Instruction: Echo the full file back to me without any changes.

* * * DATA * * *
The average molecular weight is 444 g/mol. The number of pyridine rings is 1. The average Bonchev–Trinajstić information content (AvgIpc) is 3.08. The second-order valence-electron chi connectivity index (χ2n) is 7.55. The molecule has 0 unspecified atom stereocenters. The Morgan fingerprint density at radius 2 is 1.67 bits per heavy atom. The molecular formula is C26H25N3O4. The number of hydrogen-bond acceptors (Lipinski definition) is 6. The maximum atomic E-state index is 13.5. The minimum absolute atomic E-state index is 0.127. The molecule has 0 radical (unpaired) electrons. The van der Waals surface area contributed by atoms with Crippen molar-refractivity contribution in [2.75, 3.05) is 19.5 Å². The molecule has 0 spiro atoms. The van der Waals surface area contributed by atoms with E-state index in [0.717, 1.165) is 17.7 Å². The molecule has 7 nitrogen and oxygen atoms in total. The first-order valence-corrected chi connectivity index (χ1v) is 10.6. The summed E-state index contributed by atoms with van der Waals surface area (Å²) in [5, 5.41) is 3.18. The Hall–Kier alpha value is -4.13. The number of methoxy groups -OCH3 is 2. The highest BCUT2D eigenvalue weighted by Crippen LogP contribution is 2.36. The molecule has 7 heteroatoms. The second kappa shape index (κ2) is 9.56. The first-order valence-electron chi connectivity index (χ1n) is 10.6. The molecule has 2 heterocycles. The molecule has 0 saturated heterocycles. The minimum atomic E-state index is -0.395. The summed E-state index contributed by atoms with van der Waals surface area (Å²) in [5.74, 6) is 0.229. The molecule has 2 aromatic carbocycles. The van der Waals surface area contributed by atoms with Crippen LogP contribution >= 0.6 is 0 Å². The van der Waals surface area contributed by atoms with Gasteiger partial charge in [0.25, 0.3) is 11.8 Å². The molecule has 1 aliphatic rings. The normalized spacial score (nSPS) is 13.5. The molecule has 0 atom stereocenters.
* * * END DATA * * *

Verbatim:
The average molecular weight is 444 g/mol. The number of pyridine rings is 1. The average Bonchev–Trinajstić information content (AvgIpc) is 3.08. The second-order valence-electron chi connectivity index (χ2n) is 7.55. The molecule has 0 unspecified atom stereocenters. The Morgan fingerprint density at radius 2 is 1.67 bits per heavy atom. The molecular formula is C26H25N3O4. The number of hydrogen-bond acceptors (Lipinski definition) is 6. The maximum atomic E-state index is 13.5. The minimum absolute atomic E-state index is 0.127. The molecule has 0 radical (unpaired) electrons. The van der Waals surface area contributed by atoms with Crippen molar-refractivity contribution in [2.75, 3.05) is 19.5 Å². The molecule has 0 spiro atoms. The van der Waals surface area contributed by atoms with E-state index in [0.717, 1.165) is 17.7 Å². The molecule has 7 nitrogen and oxygen atoms in total. The first-order valence-corrected chi connectivity index (χ1v) is 10.6. The summed E-state index contributed by atoms with van der Waals surface area (Å²) in [5, 5.41) is 3.18. The Hall–Kier alpha value is -4.13. The number of methoxy groups -OCH3 is 2. The highest BCUT2D eigenvalue weighted by Crippen LogP contribution is 2.36. The molecule has 7 heteroatoms. The second kappa shape index (κ2) is 9.56. The first-order valence-electron chi connectivity index (χ1n) is 10.6. The molecule has 2 heterocycles. The molecule has 0 saturated heterocycles. The minimum atomic E-state index is -0.395. The summed E-state index contributed by atoms with van der Waals surface area (Å²) in [5.74, 6) is 0.229. The molecule has 2 aromatic carbocycles. The van der Waals surface area contributed by atoms with Crippen LogP contribution >= 0.6 is 0 Å². The van der Waals surface area contributed by atoms with Gasteiger partial charge in [0.25, 0.3) is 11.8 Å². The molecule has 1 aliphatic rings. The normalized spacial score (nSPS) is 13.5. The molecule has 0 atom stereocenters.